Alexander Payne Cozies Up to the Past in the Delightful, Nuanced The Holdovers

Movies Reviews Alexander Payne
Alexander Payne Cozies Up to the Past in the Delightful, Nuanced The Holdovers

Alexander Payne takes us back to school in order to satirize the larger American political landscape in The Holdovers, but his once-acidic tone has undoubtedly taken a shift toward the sincere since newcomer Reese Witherspoon first hit our screens as know-it-all Tracy Flick in Election nearly 25 years ago. Now, with the early 1970s-set holiday drama The Holdovers, his indictment of the American Dream may burn more slowly, but the gut punch Payne packs is no less severe, so long as you aren’t put off by a healthy dose of nostalgia—even the vintage opening credits are wistful. Perhaps The Holdovers is the inverse of Election; in Election, a feud between a star pupil and an optimistic teacher who loves his students wreaks havoc on a school, whereas The Holdovers is about a jaded professor who bonds with the “bad boy” of the school, the positive impact that bond has on both of their lives and the school as a whole.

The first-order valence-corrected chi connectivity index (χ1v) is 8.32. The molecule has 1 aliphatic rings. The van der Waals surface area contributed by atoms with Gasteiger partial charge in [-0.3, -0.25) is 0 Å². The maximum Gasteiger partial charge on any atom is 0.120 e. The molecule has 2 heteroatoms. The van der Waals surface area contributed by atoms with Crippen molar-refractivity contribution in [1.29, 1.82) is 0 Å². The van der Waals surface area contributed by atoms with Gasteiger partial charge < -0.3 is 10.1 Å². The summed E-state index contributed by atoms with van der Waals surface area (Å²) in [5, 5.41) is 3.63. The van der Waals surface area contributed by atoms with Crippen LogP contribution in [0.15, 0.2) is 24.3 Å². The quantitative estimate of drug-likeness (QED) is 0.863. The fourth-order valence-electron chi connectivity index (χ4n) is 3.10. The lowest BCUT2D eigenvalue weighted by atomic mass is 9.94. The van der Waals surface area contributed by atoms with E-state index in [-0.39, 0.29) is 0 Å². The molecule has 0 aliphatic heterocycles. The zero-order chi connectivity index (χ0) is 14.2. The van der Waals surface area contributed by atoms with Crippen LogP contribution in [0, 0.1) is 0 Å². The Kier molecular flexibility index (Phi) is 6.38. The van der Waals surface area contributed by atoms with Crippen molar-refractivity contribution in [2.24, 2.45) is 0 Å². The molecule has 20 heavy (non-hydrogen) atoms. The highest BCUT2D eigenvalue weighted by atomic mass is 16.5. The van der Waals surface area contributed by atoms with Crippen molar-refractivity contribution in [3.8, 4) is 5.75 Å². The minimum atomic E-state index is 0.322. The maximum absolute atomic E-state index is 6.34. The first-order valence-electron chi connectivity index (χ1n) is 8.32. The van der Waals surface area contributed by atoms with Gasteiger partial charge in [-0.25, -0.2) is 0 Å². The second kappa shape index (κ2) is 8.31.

Stinky, sweaty, disgruntled Paul Hunham (Paul Giamatti with a lazy eye), a hardass Ancient Civilizations professor who makes no attempt to hide how much he despises his “vulgar” students, is put in charge of babysitting the students whose parents don’t want to deal with them over the Christmas holiday break. The headmaster of Barton, the New England all-boys boarding school, chooses Paul for this job not because he thinks Paul will have a favorable effect on the boys, but as punishment for previously failing the son of a wealthy donor. When it comes to especially wealthy students, Paul has a particularly nasty chip on his shoulder, and he wants everyone to know it.